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Tennessee bills look to improve proton therapy cancer treatment coverage

April 4, 2014

Proton therapy might sound like a phrase from a science fiction novel, but this cancer treatment is a scientific breakthrough. Approved by the FDA in 1988, this specific form of radiation treatment is gaining ground throughout the United States. Now, thanks to the recently opened Provision Center for Proton Therapy in Knoxville, residents of Tennessee and its neighboring states have more radiation treatment options than ever before.

Much like traditional forms of radiation therapy, proton therapy is a cancer treatment that involves destroying tumors and cancerous tissues with the use of radiation. However, proton therapy can be better localized than traditional cancer treatments; this means that it destroys less healthy tissue because it can target cancerous cells more directly.

While proton therapy is a promising cancer treatment, it comes with a hefty price tag that not all insurance companies are willing to pay. In part, this is because studies on the results of proton therapy have been inconclusive. Some research suggests that proton therapy yields exceptional results; other studies don’t show much difference – if any – between proton therapy and traditional radiation treatment.

In 2012, Massachusetts General Hospital began a five-year study involving 400 patients that will hopefully provide more conclusive information about proton therapy’s effectiveness. The study will compare cancer patients receiving proton therapy with those receiving traditional treatment. By closely monitoring the side effects and outcomes of each group, researchers hope to determine whether proton therapy offers any benefits that traditional radiation does not.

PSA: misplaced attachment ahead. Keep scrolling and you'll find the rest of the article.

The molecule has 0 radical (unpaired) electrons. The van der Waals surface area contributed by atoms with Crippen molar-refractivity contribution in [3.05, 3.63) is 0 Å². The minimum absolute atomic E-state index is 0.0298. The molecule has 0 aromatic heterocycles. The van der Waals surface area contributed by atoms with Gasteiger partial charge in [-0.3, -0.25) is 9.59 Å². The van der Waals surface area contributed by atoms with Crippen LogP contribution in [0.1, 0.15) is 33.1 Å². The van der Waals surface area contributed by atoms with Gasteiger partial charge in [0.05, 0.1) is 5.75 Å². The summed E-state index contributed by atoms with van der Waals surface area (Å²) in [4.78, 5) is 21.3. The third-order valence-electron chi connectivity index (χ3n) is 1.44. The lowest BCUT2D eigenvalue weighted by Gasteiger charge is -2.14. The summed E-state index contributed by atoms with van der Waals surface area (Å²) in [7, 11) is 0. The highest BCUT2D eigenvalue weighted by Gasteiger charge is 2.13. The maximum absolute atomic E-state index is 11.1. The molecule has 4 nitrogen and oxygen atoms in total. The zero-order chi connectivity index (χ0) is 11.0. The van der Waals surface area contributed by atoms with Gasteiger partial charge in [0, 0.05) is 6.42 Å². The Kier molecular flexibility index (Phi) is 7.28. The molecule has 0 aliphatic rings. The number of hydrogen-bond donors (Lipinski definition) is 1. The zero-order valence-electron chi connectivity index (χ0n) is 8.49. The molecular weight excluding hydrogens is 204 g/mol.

In the meantime, one Tennessee man has experienced firsthand the frustrations of undergoing proton therapy when it isn’t covered by insurance. Bryan Massengale, 55, was diagnosed with prostate cancer three years ago. The middle school band director began researching treatments immediately after his diagnosis and came across proton therapy.

Unlike his other treatment options – surgery and traditional radiation therapy – proton therapy would have few side effects, short-term or long-term. However, there was a catch: The closest proton therapy treatment center was in Jacksonville, Florida.

Having determined that proton therapy was the best route for him, Massengale lived in Florida for seven weeks so he could complete his treatment there. Though the therapy was effective and he is now cancer-free, Massengale’s insurance company would not pay for his chosen treatment.

This may become an issue for other Tennessee cancer patients now that proton therapy is a readily available option for residents of the state. BlueCross BlueShield of Tennessee will cover proton therapy in some cancers, like cancers of the spinal cord. However, proton therapy treatment is not covered for some other cancer types, such as prostate cancer.

The Tennessee government is currently looking at a bill that would address insurance coverage of proton therapy: House Bill 264 and Senate Bill 435 would make coverage for cancer patients mandatory. Regardless of the state government’s decision, it is likely that more and more Tennessee cancer patients will choose proton therapy as their treatment method. Though insurance companies are not required to cover the treatment right now, for some patients the fewer side effects and shorter recovery time may be priceless.